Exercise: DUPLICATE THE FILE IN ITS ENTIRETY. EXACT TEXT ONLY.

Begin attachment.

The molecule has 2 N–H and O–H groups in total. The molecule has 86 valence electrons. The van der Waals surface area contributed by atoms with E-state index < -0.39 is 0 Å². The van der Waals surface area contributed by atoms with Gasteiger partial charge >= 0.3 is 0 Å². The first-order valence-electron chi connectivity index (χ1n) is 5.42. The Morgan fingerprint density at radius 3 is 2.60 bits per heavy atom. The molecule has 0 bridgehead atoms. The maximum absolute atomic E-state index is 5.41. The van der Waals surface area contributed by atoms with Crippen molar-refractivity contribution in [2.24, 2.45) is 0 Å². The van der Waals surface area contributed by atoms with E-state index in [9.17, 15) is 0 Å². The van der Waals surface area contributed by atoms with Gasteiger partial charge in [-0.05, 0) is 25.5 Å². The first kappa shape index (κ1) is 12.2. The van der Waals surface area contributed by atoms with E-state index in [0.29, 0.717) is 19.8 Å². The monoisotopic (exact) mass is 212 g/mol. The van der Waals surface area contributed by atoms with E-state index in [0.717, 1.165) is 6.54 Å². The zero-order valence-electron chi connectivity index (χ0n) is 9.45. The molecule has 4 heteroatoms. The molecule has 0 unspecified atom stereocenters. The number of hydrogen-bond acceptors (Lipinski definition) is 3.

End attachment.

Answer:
The molecule has 2 N–H and O–H groups in total. The molecule has 86 valence electrons. The van der Waals surface area contributed by atoms with E-state index < -0.39 is 0 Å². The van der Waals surface area contributed by atoms with Gasteiger partial charge >= 0.3 is 0 Å². The first-order valence-electron chi connectivity index (χ1n) is 5.42. The Morgan fingerprint density at radius 3 is 2.60 bits per heavy atom. The molecule has 0 bridgehead atoms. The maximum absolute atomic E-state index is 5.41. The van der Waals surface area contributed by atoms with Crippen molar-refractivity contribution in [2.24, 2.45) is 0 Å². The van der Waals surface area contributed by atoms with E-state index in [9.17, 15) is 0 Å². The van der Waals surface area contributed by atoms with Gasteiger partial charge in [-0.05, 0) is 25.5 Å². The first kappa shape index (κ1) is 12.2. The van der Waals surface area contributed by atoms with E-state index in [0.29, 0.717) is 19.8 Å². The monoisotopic (exact) mass is 212 g/mol. The van der Waals surface area contributed by atoms with E-state index in [0.717, 1.165) is 6.54 Å². The zero-order valence-electron chi connectivity index (χ0n) is 9.45. The molecule has 4 heteroatoms. The molecule has 0 unspecified atom stereocenters. The number of hydrogen-bond acceptors (Lipinski definition) is 3.